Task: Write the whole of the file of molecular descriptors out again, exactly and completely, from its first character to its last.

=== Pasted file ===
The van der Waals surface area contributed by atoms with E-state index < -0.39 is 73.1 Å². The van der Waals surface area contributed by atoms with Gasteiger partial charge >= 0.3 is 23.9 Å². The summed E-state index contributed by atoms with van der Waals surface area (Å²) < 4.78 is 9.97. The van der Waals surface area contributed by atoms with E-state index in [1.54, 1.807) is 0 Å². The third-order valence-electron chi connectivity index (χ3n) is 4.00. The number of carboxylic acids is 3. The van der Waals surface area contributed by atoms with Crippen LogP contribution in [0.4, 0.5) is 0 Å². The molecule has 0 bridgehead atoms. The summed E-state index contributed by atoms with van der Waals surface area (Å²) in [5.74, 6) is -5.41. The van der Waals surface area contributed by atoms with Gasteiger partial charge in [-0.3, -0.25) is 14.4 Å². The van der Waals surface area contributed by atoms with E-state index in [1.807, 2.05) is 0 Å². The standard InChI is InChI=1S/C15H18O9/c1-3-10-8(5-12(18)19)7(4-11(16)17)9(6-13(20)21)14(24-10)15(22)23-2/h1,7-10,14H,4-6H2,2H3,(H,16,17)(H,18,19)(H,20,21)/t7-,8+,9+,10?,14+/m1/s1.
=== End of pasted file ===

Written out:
The van der Waals surface area contributed by atoms with E-state index < -0.39 is 73.1 Å². The van der Waals surface area contributed by atoms with Gasteiger partial charge >= 0.3 is 23.9 Å². The summed E-state index contributed by atoms with van der Waals surface area (Å²) < 4.78 is 9.97. The van der Waals surface area contributed by atoms with E-state index in [1.54, 1.807) is 0 Å². The third-order valence-electron chi connectivity index (χ3n) is 4.00. The number of carboxylic acids is 3. The van der Waals surface area contributed by atoms with Crippen LogP contribution in [0.4, 0.5) is 0 Å². The molecule has 0 bridgehead atoms. The summed E-state index contributed by atoms with van der Waals surface area (Å²) in [5.74, 6) is -5.41. The van der Waals surface area contributed by atoms with Gasteiger partial charge in [-0.3, -0.25) is 14.4 Å². The van der Waals surface area contributed by atoms with E-state index in [1.807, 2.05) is 0 Å². The standard InChI is InChI=1S/C15H18O9/c1-3-10-8(5-12(18)19)7(4-11(16)17)9(6-13(20)21)14(24-10)15(22)23-2/h1,7-10,14H,4-6H2,2H3,(H,16,17)(H,18,19)(H,20,21)/t7-,8+,9+,10?,14+/m1/s1.